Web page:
Skip Page Header

Home > Perinatal mortality in Ireland annual report 2017.

Perinatal Mortality Group. O'Farrell, IB and Manning, E and Corcoran, P and Greene, Richard A (2019) Perinatal mortality in Ireland annual report 2017. Cork: National Perinatal Epidemiology Centre.

PDF (Perinatal Mortality in Ireland 2017)

P.32 Smoking and substance misuse
Smoking status of the mothers at their time of booking was recorded for 320 (92.5%) of the 346 women. Of these, 52 (15.0%) were smokers at the time of booking. Twenty-three were smoking between one and nine cigarettes per day (n=23 of 52, 44.2%) and twenty-nine were smoking at least up to 10 cigarettes per day (n=29 of 52, 55.8%). Information on smoking in late pregnancy was available for 38 of the 52 smokers (73.1%) and only four (7.7%) stopped smoking during pregnancy. The prevalence of smoking during pregnancy or in the last trimester is not routinely known for all Irish pregnancies but rates of 12%, 15%, 16% and 19% have been reported for England, Northern Ireland, Wales and Scotland, respectively.

Three women had a documented history of alcohol misuse prior to pregnancy and two women had a documented history of alcohol misuse during pregnancy. Seven women had a documented history of drug misuse prior to pregnancy and six women had a documented history of drug misuse during pregnancy.

P.52 Primary prevention of preterm birth and the role of public health education
The identification of women at risk of preterm birth is important. Unfortunately, spontaneous PTB (sPTB) is a heterogeneous condition with multiple underlying aetiologies. However, it is worth drawing attention to some baseline patient characteristics, some of which were observed on our study population that may be amenable to primary intervention and result in a reduced risk of delivering a baby preterm.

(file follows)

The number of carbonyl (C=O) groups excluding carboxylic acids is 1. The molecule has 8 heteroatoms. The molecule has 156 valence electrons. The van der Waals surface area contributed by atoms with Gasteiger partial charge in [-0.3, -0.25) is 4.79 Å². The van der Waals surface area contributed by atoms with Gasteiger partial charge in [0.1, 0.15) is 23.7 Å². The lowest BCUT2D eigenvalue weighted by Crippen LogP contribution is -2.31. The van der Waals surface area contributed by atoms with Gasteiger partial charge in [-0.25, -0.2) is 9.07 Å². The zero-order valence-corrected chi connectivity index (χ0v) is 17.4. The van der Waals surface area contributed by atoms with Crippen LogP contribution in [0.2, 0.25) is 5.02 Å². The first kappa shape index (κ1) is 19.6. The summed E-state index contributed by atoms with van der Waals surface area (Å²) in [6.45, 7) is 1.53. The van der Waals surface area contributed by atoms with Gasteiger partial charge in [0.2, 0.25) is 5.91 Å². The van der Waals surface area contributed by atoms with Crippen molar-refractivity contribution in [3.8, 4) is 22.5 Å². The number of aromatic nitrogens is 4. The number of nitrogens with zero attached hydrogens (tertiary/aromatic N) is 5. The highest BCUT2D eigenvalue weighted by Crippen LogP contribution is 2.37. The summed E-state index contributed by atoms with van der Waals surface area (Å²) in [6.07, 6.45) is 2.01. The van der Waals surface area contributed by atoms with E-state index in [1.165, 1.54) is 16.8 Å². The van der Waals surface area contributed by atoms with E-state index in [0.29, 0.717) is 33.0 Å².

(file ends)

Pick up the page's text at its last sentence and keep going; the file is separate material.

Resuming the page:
Smoking has been significantly associated with preterm delivery with a meta-analysis of 20 prospective studies finding a relative risk (RR) of 1.27 with a 95% Confidence interval (CI) of 1.21-1.33 among women who smoked during pregnancy compared with non-smokers. In our study, 17% of women reported smoking at booking but comparative figures for the pregnant population are not available. It would seem prudent to support all pregnant women to quit smoking especially those at high risk of delivering a preterm infant.

The relationship between alcohol and illicit drug use during pregnancy and preterm birth is less clear. While no differences were noted between our study group and the comparison group, in light of the adverse foetal effects of alcohol use, it is not unreasonable to counsel women to consider abstaining entirely from alcohol during the periconception period. Cocaine and opiod abuse has also been associated with preterm birth with relative risks ranging from 2.8-3.5 compared to non-abusers. Women in maintenance methadone programmes are also at risk of preterm birth with a RR of 2.47 compared with patients not on opiates.

Repository Staff Only: item control page